Nabokov’s Favorite Word Is Mauve: What the Numbers Reveal About the Classics, Bestsellers, and Our Own Writing
“It wasn’t by accident that the Gettysburg Address was so short,” Ernest Hemingway once said. “The laws of prose writing are as immutable as those of flight, of mathematics, of physics.” Testing this assertion is at the heart of Ben Blatt’s latest statistical adventure, Nabokov’s Favorite Word is Mauve.
Some long-held notions are more or less confirmed, like so-called “Great Literature’s” mordant distaste for “-ly” adverbs. Other insights are less obvious, like the surprising lists of literature’s most gendered words (chief and pillows) and most gendered novels (James Joyce’s A Portrait of the Artist as a Young Man and Kaye Gibbons’ Ellen Foster).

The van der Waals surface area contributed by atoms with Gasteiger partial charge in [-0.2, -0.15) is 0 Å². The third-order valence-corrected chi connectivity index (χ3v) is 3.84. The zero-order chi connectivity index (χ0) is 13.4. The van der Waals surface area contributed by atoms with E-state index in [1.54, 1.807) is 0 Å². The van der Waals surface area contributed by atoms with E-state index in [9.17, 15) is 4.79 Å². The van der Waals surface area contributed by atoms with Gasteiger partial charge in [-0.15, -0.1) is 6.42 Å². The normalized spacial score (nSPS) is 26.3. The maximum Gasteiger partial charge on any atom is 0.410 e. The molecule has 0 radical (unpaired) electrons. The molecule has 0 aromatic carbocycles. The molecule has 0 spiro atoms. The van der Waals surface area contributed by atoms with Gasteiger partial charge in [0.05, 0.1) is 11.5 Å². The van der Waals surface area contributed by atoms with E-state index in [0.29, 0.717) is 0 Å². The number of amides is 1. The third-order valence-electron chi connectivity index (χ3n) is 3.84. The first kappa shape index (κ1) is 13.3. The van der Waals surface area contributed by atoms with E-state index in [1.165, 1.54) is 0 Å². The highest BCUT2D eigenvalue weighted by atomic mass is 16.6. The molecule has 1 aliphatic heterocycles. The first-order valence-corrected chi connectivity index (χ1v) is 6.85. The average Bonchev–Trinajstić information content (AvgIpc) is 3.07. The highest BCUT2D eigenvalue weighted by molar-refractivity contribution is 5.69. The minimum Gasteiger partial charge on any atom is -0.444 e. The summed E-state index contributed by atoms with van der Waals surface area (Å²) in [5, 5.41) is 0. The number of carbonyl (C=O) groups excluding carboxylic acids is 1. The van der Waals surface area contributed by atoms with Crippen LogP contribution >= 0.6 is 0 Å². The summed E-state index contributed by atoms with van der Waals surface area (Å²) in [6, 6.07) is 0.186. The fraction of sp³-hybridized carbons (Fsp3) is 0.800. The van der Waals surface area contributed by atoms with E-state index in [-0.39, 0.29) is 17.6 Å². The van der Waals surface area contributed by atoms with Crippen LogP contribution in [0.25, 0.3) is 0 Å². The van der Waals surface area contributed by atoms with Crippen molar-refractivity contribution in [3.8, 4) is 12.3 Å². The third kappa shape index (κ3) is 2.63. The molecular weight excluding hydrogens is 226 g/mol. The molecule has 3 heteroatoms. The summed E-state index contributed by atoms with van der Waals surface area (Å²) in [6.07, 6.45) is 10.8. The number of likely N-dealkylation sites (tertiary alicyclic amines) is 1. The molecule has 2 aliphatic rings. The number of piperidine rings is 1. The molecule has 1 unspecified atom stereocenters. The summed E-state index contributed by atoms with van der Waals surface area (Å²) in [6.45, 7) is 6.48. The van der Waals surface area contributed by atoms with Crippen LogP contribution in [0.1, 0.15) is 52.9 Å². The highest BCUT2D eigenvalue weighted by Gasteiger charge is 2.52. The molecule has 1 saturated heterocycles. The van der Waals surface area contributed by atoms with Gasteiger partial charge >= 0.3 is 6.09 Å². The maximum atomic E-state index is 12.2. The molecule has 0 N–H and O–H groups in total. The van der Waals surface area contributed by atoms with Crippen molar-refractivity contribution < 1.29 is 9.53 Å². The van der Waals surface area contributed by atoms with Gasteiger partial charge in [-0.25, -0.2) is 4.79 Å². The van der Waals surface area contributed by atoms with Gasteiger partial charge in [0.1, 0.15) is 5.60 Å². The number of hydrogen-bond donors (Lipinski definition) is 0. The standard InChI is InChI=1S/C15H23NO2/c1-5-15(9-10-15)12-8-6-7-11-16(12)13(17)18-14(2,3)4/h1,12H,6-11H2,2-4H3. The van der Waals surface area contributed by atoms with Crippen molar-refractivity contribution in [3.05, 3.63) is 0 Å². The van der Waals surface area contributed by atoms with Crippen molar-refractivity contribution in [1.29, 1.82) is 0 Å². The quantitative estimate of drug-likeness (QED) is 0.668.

Highly amusing (ah, those damn adverbs), at least to bibliophiles and statisticians, Blatt’s book is a pleasurable way to spend an afternoon, and it should keep me in entertaining fun facts for a while.
Simon & Schuster